Villeneuve Les Avignon
6th September 2018.
Day 78 to Day 81 Sunday 2nd September. Mistral winds 45km/hr gusting 75km/hr. No rowing.
Day 82. Monday 3rd September.Sun 25 degrees, 25km/hr northerly wind. Rowed 37km to wildcamp at pk279 Petit Rhône confluence. Now rowed 1079.5km. Driven 1567.9 miles.
Day 83. Tuesday 4th September. Sun 30 degrees. Rowed 31.5km to pk 310.5 Le Paty. Now rowed 1111kms. Driven 1606.7 miles.
Day 84. Wednesday 5th September. Sun 30 degrees. Rowed 35km to St Marie de la Mer.... The Mediterranean!!! Then drove back to Villeneuve Les Avignon to camp. Rowed 1146 kms and Driven 1670 miles.
Total of 1146kms in 52 Days Rowing
Yippee, yippee!!!! Mission accomplished but definitely not easy. I was right, the Rhône hadn't finished with me yet. She started off by throwing four days of Mistral wind at us with gusts up to 75km/hr forcing us to stay put.
We had by now moved to a very nice campsite in Villeneuve Les Avignon immediately on the opposite side of the river to the dump we had first pitched up on. Ramps or other launch sites are few and far between so it meant towing Oggi over 2kms down river to the nearest.
Whilst searching for a launch site in the fields and lanes adjacent to the river we came across a straying stallion to me but a frightened pony about shoulder height which Sara handled to a place of safety. I was very impressed.
By Monday the wind had dropped to a maximum 20km/hr, dropping to 10 but with a forecast of deteriorating weather after this 3 day window. We were up and ready to go by 7am only to find the gates of the camping did not open until 8am. Security in these parts is essential as we later found.
Choppy pull to Barrage de Vallabregues and found the ramp to lift out. From there it was a long drag of Oggi to the road, across the barrage and after another 500 meters a steep slope into tumbling water which needed a restraining rope. Once in, the rowing was not too bad though a sharp eye for random rocks was essential.
The big problem though was the rocky barrage weir with a 2 meter drop at the bottom prior to rejoining the navigational channel. Sara had searched and found a way out but not a way back in. Finally, in some desperation, we roped her down 50 feet of stony slope during which Sara fell, hurting her leg and shoulder and damaging the camera, then through the vegetation across more rocks and splashed into the water.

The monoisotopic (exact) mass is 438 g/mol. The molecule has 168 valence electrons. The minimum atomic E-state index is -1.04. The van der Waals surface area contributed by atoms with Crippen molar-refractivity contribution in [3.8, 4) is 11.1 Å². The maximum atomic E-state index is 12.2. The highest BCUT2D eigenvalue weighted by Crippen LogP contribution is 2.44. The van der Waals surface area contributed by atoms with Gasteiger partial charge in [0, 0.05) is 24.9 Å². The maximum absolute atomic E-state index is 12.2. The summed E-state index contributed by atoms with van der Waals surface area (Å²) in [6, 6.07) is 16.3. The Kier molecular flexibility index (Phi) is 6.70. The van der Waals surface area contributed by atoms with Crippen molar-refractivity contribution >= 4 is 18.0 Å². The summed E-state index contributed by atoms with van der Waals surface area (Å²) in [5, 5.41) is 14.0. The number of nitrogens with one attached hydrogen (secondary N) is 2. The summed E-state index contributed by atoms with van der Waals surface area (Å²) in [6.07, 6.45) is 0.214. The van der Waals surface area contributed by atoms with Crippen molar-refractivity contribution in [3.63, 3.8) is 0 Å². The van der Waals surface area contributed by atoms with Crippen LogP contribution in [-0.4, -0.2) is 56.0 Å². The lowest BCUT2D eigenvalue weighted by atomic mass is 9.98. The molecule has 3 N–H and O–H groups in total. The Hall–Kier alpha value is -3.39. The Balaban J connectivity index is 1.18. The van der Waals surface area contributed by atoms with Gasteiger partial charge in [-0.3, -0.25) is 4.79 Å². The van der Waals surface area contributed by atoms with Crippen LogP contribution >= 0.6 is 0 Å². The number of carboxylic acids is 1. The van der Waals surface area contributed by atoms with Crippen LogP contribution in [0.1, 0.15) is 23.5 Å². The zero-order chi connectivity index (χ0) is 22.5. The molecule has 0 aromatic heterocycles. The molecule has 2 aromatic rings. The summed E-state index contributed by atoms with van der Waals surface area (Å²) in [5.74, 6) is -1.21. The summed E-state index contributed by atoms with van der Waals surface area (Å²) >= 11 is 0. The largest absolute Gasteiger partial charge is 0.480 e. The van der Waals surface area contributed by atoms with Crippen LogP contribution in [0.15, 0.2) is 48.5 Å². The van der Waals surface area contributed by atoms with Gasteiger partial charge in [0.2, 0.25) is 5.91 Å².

From there on Oggi rowed well but access to the river by road for Sara was all but impossible and as M Barnier keeps worrying, ''the clock is ticking''. After 37kms we rendezvous just short of the entrance to the Petit Rhône. A massive, amiable fisherman helped me and Oggi ashore and Sara led me to a now totally dusty white campervan for a well earned beer whilst we swatted clouds of biting mossies. How she finds these places baffles me!
Early on Tuesday I rowed into the Petit Rhône on a gorgeous morning with the water glassy calm. The banks are mainly unbroken jungle with lively bird life, but again with minimal land access. I made a brief pre arranged meet with Sara to grab lunch then kept plodding away into a slowly increasing head wind.
The good news is no more barrages but the seriously bad news is where to stop for the night. Sara searched well ahead and established that after a closed canoe school ramp at pk 310.5 there was no landing place for another 17km. After having rowed 31.5 km with the head wind quite strong now we decided to stop even though we had hoped to push on a bit further.
She returned to help me but due to chains across the access had to leave the camper parked at the roadside. We intended to leave Oggi hidden by the slip but when Sara returned the few hundred yards with some of the gear she found villains had pushed the side window in. Strangely, we know not why, although the tablet, camera and even the coin purse were laying around we were relieved to find nothing stolen.
As such, we put Oggi on her wheels and towed her to a nearby Camper stop again getting attacked by vicious biting insects all the way. We also managed to jury rig the window so it looks intact from the outside.
Our last day today Wednesday. I really think the mighty Rhone had respected my efforts, held up her hands and said OK. The final 35kms was rowed on calm water with even a modicum of assisting current and I made good time to reach the sea by 3pm.
Many thanks go to the Tiki III passenger cruiser crew who, in the absence of anywhere else had given Sara the use of their parking and slipway facilities. As I approached their paddle ship Tiki with 100 or more passengers cheering and ship hooting, I rowed out through the breakwater in to the Mediterranean.
I had done it! Yippee!!!!
(Ferry booked for Wednesday, now all I have to do is to row the Kms missed bypassing Lyon, which will be done on the Somme on the way home)